Some 130 inmates in Portoviejo took advantage of the destruction and chaos to climb over the collapsed walls of the low-security El Rodeo prison. More than 35 were recaptured.

On Monday, people swarmed into the middle of Portoviejo in search of materials of value among destroyed buildings, including a social security office. Desks and papers lay strewn around as locals carried off aluminum window frames and cables.

“I have to take some advantage from this horrible tragedy. I need money to buy food. There's no water, no light, and my house was destroyed,” said Jorge Espinel, 40, who works in the recycling business.

About 13,500 security personnel were mobilized to keep order.

Some $600 million in credit from multilateral lenders was immediately activated for the emergency, the government said. Nearly 400 rescue workers flew in from various Latin American neighbors, along with 83 specialists from Switzerland and Spain.

Two Canadians were among the dead. Jennifer Mawn, 38, and her 12-year-old son, Arthur, died when the roof of their coastal residence collapsed.

Residents on the Galapagos islands, far off Ecuador's coast and home to numerous rare species, said they had not been affected by the quake.

The tremor followed two large and deadly quakes that have struck Japan since Thursday. Both countries are on the seismically active “Ring of Fire” that circles the Pacific, but the U.S. Geological Survey says large quakes separated by such distances would probably not be related.

Wiesenthal officials ask Ecuador to intercede for Alan Gross

Officials of the Simon Wiesenthal Center met with Ecuadorian authorities to seek their support in asking Cuba to release American prisoner Alan Gross.

The meetings came on the sidelines of the American Jewish Joint Distribution Committee's Latin American gathering of Jewish communities in Quito, the capital of Ecuador.

Sergio Widder, the Wiesenthal Center's Latin American director, and Dr. Shimon Samuels, its director of international relations, in separate meetings with Ecuador's deputy justice minister, Carmen Simone Lasso, and the Justice Ministry's legal adviser, Marco Prado, requested “the humanitarian intervention of Ecuador — in view of its close bilateral relations — to urge the Cuban authorities for an early release of U.S. citizen Alan Gross.”

Widder told JTA that Lasso did not comment on future steps regarding the Gross case. Lasso expressed her support for Holocaust education in Ecuador, he said.

Gross, 63, of Potomac, Md., was sentenced last year to 15 years in prison for “crimes against the state.” He was arrested in 2009 for allegedly bringing satellite phones and computer equipment to members of Cuba’s Jewish community while working as a contractor for the U.S. Agency on International Development.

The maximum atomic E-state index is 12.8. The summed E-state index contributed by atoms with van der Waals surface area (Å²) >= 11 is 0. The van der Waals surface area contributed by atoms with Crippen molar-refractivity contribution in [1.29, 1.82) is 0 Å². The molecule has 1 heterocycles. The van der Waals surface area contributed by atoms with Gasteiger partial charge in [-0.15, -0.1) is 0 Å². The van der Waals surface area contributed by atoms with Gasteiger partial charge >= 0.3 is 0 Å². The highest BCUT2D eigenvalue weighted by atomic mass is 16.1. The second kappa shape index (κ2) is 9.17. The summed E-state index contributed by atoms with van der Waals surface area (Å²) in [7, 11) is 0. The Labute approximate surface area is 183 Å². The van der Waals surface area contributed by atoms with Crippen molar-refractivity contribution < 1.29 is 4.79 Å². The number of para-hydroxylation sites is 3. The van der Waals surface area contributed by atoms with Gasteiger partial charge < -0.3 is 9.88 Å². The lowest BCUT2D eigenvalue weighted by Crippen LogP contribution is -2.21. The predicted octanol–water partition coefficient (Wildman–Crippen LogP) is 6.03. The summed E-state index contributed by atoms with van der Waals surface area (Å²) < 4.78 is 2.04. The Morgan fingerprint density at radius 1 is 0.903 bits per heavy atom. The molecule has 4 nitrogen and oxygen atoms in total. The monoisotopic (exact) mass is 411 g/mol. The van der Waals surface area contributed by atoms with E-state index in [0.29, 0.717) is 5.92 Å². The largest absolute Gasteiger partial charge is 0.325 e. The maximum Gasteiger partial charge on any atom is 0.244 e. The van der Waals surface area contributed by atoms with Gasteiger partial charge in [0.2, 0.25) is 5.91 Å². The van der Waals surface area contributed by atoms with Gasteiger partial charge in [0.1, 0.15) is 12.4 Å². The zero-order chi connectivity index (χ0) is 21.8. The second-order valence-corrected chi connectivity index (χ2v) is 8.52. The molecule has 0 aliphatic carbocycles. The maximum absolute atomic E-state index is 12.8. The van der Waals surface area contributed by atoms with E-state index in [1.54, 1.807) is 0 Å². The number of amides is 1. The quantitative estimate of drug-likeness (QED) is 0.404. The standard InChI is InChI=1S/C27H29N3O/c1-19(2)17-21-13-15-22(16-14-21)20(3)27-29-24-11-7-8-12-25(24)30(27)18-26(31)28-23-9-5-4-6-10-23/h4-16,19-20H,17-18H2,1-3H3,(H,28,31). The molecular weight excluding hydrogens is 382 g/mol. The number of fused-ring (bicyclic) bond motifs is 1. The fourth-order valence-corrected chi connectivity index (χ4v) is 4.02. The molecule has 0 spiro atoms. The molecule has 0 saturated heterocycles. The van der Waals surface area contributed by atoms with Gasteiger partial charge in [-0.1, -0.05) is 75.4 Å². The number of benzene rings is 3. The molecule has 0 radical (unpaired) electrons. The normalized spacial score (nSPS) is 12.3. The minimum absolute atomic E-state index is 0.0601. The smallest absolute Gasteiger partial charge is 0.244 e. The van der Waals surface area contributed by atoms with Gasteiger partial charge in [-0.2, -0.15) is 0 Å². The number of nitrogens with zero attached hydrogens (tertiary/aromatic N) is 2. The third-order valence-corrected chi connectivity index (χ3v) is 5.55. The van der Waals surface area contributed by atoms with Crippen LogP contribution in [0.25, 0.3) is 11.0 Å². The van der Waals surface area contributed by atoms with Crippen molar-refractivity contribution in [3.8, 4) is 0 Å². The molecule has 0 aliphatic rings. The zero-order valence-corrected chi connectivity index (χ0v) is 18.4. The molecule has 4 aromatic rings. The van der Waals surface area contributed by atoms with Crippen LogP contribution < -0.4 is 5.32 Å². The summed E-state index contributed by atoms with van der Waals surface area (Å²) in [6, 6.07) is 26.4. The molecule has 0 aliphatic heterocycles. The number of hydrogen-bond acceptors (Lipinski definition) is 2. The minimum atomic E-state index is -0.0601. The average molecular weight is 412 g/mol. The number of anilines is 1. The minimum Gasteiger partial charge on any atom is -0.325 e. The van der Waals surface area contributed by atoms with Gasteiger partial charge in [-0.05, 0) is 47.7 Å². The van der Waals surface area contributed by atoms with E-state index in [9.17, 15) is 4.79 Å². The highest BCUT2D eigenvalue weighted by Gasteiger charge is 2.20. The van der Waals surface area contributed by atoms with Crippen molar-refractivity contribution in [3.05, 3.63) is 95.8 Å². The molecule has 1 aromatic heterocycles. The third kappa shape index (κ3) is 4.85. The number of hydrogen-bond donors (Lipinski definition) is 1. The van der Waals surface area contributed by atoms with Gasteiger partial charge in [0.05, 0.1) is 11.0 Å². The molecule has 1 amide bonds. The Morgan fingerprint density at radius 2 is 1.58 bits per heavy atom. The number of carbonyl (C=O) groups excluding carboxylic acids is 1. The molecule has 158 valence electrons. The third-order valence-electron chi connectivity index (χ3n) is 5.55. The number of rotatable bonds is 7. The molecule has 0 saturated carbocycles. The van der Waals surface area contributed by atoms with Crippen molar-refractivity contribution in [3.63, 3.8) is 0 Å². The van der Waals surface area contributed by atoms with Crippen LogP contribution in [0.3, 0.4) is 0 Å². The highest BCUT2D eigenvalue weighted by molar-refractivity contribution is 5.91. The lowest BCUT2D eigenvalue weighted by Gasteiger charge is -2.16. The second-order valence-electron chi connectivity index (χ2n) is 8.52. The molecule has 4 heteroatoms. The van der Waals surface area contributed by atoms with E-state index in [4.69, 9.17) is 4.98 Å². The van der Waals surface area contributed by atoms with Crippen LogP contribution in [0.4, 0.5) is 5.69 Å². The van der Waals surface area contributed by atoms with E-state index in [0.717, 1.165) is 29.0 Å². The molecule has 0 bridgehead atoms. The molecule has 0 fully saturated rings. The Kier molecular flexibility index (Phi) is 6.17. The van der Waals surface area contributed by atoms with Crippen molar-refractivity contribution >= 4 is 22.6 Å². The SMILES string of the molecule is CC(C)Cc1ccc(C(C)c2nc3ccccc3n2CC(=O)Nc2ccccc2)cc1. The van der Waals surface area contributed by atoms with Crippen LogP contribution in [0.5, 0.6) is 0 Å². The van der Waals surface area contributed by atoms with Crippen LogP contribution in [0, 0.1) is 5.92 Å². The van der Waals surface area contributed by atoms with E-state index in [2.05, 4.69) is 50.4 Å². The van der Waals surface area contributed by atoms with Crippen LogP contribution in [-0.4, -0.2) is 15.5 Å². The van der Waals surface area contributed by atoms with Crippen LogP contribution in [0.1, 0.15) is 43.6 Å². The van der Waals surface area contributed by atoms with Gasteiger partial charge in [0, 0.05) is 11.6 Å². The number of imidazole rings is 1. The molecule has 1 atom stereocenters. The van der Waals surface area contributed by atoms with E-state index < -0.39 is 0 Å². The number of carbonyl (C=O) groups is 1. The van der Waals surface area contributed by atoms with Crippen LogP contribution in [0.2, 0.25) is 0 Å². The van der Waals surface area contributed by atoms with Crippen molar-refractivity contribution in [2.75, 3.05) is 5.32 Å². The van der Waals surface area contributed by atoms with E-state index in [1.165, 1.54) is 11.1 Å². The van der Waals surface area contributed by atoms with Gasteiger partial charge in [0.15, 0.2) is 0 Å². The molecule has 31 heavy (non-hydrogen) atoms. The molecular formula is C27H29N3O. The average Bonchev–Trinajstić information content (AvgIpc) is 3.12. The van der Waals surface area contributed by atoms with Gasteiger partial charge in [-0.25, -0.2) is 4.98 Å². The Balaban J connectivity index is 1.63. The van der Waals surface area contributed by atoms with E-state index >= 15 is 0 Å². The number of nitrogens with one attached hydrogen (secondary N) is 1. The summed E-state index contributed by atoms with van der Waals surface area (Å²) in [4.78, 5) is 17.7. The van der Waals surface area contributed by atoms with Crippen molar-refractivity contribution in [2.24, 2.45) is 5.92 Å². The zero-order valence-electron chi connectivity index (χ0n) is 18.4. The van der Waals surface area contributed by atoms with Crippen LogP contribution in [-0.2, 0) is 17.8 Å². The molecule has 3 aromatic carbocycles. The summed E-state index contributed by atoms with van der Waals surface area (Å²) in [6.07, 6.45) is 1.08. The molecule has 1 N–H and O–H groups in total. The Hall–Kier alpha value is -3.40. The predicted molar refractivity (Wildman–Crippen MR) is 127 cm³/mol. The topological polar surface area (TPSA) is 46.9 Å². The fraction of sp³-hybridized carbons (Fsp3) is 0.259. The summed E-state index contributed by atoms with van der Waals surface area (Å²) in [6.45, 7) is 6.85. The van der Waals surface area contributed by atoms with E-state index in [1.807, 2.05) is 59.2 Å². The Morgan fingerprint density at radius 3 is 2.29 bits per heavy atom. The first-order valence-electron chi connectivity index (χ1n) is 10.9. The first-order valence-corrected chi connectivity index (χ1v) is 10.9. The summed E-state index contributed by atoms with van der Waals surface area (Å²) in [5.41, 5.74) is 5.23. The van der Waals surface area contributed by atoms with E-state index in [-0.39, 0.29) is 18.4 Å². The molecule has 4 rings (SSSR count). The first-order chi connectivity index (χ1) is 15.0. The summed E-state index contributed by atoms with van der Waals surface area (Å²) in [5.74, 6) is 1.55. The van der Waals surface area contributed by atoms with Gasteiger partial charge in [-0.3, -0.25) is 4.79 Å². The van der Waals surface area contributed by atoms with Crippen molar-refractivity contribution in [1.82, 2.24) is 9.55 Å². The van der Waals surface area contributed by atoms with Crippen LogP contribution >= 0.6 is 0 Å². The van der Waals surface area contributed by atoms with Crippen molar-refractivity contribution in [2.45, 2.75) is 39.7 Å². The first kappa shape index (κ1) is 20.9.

“We believe that President Rafael Correa Delgado is best-placed to convince Havana to make a humanitarian gesture,” Samuels and Widder told Ecuadorian officials.

On Sunday, more than 500 rabbis urged the release of Alan Gross, citing the possibility that he has a cancerous growth, based on a recent assessment of his medical records by a U.S. radiologist.

Also, the Wiesenthal Center expressed its concern at the growing influence of Iran in Ecuador and its ALBA bloc partners of Venezuela, Cuba, Bolivia and Nicaragua.

“This represents a potential danger of Iranian-supported Hezbollah terrorist networks abusing Ecuador’s hospitality as a springboard for expansion throughout South America,” Samuels said.

ALBA is an international organization based on the idea of social, political and economic cooperation among Latin American and the Caribbean countries.

Body of Munich man found in Ecuador river

The body of a 21-year-old Jewish man from Munich was found by residents of a town along Ecuador’s Pastaza River.

Family spokesman Marc Schmerz announced the death of Jonathan Simon on Facebook Aug. 13, saying “Unfortunately we have to announce that JonathanĀ“s dead body was found tonight.” Rescue and recovery teams had searched for several days.

Simon, whose family lived in Munich and in Israel, reportedly fell off a footbridge while crossing the river near Devil’s Cauldron waterfall on Aug. 6. The body is to be sent to Germany.

Israeli rescue specialists had joined in the search last week, flying in with Simon’s parents.

A massive plea for help in locating Simon had been launched Aug. 9 on the Internet. The website of the Jewish community of Munich posted the announcement as well.

Thousands of people had joined the Facebook group “Missing – Jonathan Simon – Missing,” and by Sunday hundreds had responded to the news.

The website that the family set up to keep friends and family informed announced that the body of “Jonathan Noach Ben Ronit Simon” had been found.

“The purpose of human life is to serve, show compassion and the will to help others,” the family’s statement read in part. “Jonny would be astonished to see how many people—family, friends and many strangers—have come together and put their personal matters aside for this cause. You have been in the minds of thousands the last week and you will never be forgotten.”